Conflict with Parliament
In 1605, Parliament voted four subsidies to the king, who still considered this to be inadequate revenue. He imposed customs duties without parliamentary consent, although no monarch had taken so bold a step since the reign of Richard II of England (1377-1399). The legality of such an action was challenged in 1606 by the merchant John Bates; the Court of Exchequer, however, ruled in the king's favor. The decision of the court was denounced by Parliament. Relations between James I and Parliament were also soured by the latter's refusal to pass the king's plan to allow free trade between England and Scotland.
In the last session of the first Parliament of his reign (which began in 1610), Lord Salisbury proposed the Great Contract, which would have led to the crown giving up feudal dues in return for an annual parliamentary subsidy. The plan, however, failed because of political factionalism in Parliament. Frustrated by the members of the House of Commons and by the collapse of the Great Contract, James dissolved Parliament in 1611.
With the crown deep in debt, James blatantly sold honors and titles to raise funds. In 1611, he used letters patent to invent a completely new dignity: that of Baronet, which one could become upon the payment of £1,080. One could become a Baron for about £5,000, a Viscount for about £10,000, and an Earl for about £20,000.
In 1607, at a royal jousting contest, seventeen-year-old Robert Carr, 1st Earl of Somerset, the son of Sir Thomas Carr or Kerr of Ferniehurst, was knocked from a horse and broke his leg. According to the Earl of Suffolk, Thomas Howard, James fell in love with the young man, and taught him Latin, and helped nurse him. His relationship remained strong with Carr for a number of years.
Lord Salisbury died in 1612. Carr, another of the King's closest advisors, was forced to leave office after being disgraced by the Overbury Scandal. Thomas Overbury (1581-1613) was a poet whose The Wife (1614) embroiled him in a controversy about an affair between Carr and the Countess of Essex leading to his own imprisonment. In 1615, Carr and James had a falling out. James wrote a letter that year detailing a list of complaints he now had against Carr, including Carr withdrawing himself from James' chamber despite the King's "soliciting to the contrary." The following year Carr and his new wife were convicted of poisoning a prisoner in the Tower of London and sentenced to death, though the King later commuted the sentence to six years and then pardoned them and granted the pair a country estate.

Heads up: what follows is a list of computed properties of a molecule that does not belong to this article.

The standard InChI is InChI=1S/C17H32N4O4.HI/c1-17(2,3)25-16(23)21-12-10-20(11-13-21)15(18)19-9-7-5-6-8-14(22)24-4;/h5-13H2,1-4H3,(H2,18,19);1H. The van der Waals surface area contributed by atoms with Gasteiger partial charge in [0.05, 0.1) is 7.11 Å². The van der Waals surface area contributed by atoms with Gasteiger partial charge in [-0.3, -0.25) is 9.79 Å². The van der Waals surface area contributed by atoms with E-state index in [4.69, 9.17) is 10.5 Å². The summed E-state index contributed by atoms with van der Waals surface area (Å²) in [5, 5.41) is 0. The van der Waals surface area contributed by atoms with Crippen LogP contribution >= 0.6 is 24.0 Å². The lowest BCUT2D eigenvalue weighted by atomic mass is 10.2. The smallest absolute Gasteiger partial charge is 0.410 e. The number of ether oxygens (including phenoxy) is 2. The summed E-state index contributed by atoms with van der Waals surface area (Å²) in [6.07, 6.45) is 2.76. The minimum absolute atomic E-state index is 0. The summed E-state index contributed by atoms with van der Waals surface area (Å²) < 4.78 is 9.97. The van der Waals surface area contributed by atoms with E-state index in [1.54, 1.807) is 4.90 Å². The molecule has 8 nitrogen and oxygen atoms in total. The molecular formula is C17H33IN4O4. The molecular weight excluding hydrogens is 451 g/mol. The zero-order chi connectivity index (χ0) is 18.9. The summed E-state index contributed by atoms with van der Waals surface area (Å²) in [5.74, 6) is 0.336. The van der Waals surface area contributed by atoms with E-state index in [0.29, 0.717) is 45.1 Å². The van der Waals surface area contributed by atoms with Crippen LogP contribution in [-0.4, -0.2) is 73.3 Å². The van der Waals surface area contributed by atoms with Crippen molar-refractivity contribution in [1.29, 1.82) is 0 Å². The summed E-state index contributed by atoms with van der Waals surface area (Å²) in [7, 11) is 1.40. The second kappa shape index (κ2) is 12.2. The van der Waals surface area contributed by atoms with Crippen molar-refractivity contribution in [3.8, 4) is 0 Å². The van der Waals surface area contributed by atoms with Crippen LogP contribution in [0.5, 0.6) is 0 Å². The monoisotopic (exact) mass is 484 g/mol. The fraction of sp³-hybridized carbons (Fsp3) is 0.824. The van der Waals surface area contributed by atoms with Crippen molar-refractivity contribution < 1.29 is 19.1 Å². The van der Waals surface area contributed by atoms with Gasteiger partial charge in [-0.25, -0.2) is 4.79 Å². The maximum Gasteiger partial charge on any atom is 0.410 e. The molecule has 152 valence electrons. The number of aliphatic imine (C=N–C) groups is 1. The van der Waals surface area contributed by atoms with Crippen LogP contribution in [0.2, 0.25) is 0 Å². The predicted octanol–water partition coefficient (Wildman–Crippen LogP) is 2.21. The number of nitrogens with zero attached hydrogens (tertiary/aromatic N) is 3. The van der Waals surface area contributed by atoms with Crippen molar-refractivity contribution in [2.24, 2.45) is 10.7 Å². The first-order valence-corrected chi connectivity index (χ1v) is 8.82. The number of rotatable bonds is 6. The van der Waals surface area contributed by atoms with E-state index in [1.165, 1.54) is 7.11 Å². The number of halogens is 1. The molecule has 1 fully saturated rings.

Following the loss of his closest advisors, James began to involve himself in matters previously handled by his ministers. James' personal government was disastrous for his finances, and a new Parliament had to be called in 1614 in order to obtain the imposition of new taxes. This Parliament, the second of James' reign, was known as the “Addled Parliament” because it failed to pass any legislation or impose any taxes. James angrily dissolved Parliament shortly thereafter, when it became clear that no progress could be made.
Following the dissolution of the Addled Parliament, James ruled without a Parliament for seven years. Faced with financial difficulties due to the failure of Parliament to approve new taxes, James sought to enter into a profitable alliance with Spain by marrying his eldest surviving son, Charles, Prince of Wales, to the daughter of the king of Spain. The proposed alliance with a Roman Catholic kingdom was not well-received in Protestant England. James' unpopularity, furthermore, was augmented by the execution of Sir Walter Raleigh. In Scotland, James' attempt to move the church, whose form of worship tended to be based on free-form Calvinism, in a more structured High Church direction with the introduction of the Five Articles of Perth, met with widespread popular resistance. Always the practical politician in Scottish matters, the king, while insisting on the form of the law, did little to ensure its observance.
James's paternalism (he was called the "Scottish Solomon" by Henri IV of France: a reference to James's wisdom, but also to the gossip attributing his paternity to David Rizzio, a secretary of James' mother) was based upon the Tudor model and seen as the most basic source or building block of political absolutism. This was consistent with the Tudor tradition of breaking with the old families of England, in order to sever the traditional Catholic ties in public affairs. The king saw himself superior in position to every subject, favorite or not—but did not hesitate to make unaligned people (those without special interests) feel special for the sake of getting potential allies into his favor. This philosophy is what earned the king his epithet "the wisest fool in Christendom" (Baldwin Smith).